If you had never heard of the "sharing economy" before, Tom Friedman's enthusiastic embrace of Airbnb this past weekend might make for a nice introduction to the concept of "collaborative consumption." And that could be a useful thing: this new world in which where we exploit the Internet to rent each other goods we already own -- our living rooms, cars, power tools -- is a fascinating and important phenomenon.
If you are a regular reader of The New York Times, however, you might be excused for wondering where Friedman's been getting his news lately. A quick search for Airbnb in the archives of the Times reveals the paper has already mentioned Airbnb in 655 different articles.
In other words, we don't really need Tom Friedman explaining to us why Airbnb is cool. It's time to level up.
In the interest of provoking discussion, here are some followup questions.
1) What is the impact of the sharing economy likely to be on the overall economy?
Friedman quotes Airbnb founder Brian Chesky saying "There are 80 million power drills in America that are used an average of 13 minutes... Does everyone really need their own drill?”
Well, if you are a company that makes drills, the answer is likely to be yes. You and I might save money by "sharing" our neighbor's tools for a pittance of cash, but if everybody jumps on that boat, the makers of power tools are going to take a hit. Likewise, the success of Airbnb, one would assume, will put pressure on the margins of traditional hotel companies. And all those startups enabling us to share used kid clothes and toys could mean the The Gap and Toys R Us take significant hits. And so on. Sure, we can also assume that the cash that we save from taking advantage of the sharing economy will be spent elsewhere -- restaurants, college educations, deep-tissue massage -- but how does it all add up? I am as enthusiastic as anyone about the potential for the sharing economy to reduce society's consumption of scarce resources, but our economy as currently constructed is based on getting people to consume more. There are bound to be losers in the sharing economy. How bad will the carnage be?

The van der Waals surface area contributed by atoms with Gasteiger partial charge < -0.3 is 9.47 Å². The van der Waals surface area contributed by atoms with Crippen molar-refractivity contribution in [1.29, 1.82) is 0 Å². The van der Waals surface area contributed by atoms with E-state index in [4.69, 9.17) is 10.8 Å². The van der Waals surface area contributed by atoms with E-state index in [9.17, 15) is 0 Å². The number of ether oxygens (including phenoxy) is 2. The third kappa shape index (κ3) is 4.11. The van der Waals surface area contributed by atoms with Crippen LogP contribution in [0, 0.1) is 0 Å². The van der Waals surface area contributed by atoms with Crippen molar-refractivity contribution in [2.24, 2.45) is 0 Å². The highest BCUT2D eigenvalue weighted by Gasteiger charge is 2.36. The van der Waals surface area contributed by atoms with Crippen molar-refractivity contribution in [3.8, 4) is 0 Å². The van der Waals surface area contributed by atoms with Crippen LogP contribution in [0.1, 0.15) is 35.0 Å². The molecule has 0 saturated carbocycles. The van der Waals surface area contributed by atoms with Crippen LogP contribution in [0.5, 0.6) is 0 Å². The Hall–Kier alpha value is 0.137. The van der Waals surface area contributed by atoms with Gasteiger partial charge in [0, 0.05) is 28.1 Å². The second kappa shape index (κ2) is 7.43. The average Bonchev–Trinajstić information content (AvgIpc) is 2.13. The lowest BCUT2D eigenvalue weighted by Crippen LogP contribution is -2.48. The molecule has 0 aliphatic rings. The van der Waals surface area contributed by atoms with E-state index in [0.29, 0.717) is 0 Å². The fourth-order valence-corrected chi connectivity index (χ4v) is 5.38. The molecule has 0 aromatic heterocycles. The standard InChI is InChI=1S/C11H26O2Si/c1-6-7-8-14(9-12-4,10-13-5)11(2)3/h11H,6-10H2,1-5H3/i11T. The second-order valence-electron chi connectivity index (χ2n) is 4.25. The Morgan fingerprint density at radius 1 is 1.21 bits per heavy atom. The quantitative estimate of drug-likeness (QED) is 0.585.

2) How do we understand the interplay of regulation and the sharing economy?
You don't have to dig far into the New York Times archives to find lots of questions about how Airbnb fits into existing zoning laws and tax structures. In San Francisco, for example, it's not clear that Airbnb hosts are paying the city's hotel tax. SF's hotel tax, incidentally, is a major source of funding for local cultural institutions, based on the understandable presumption that one of the reasons why people visit San Francisco is to enjoy the thriving arts scene. So what happens if the rise of sharing economy hollows out the tax base?
For libertarian sharing economy advocates, every regulation is an impediment to the efficient functioning of a market economy. But health and safety and labor laws often exist for good reasons; they protect both consumers and workers. The business models for some sharing economy superstars appear to be basically little more than clever ways to game the system -- to sneak around the regulatory apparatus that currently exists. Are we so sure that this is always a good thing?
I understand and share Tom Friedman's excitement about the sharing economy. But we're way past the point where it is sufficient to go: hey, here's the cool new thing! Let's go deeper.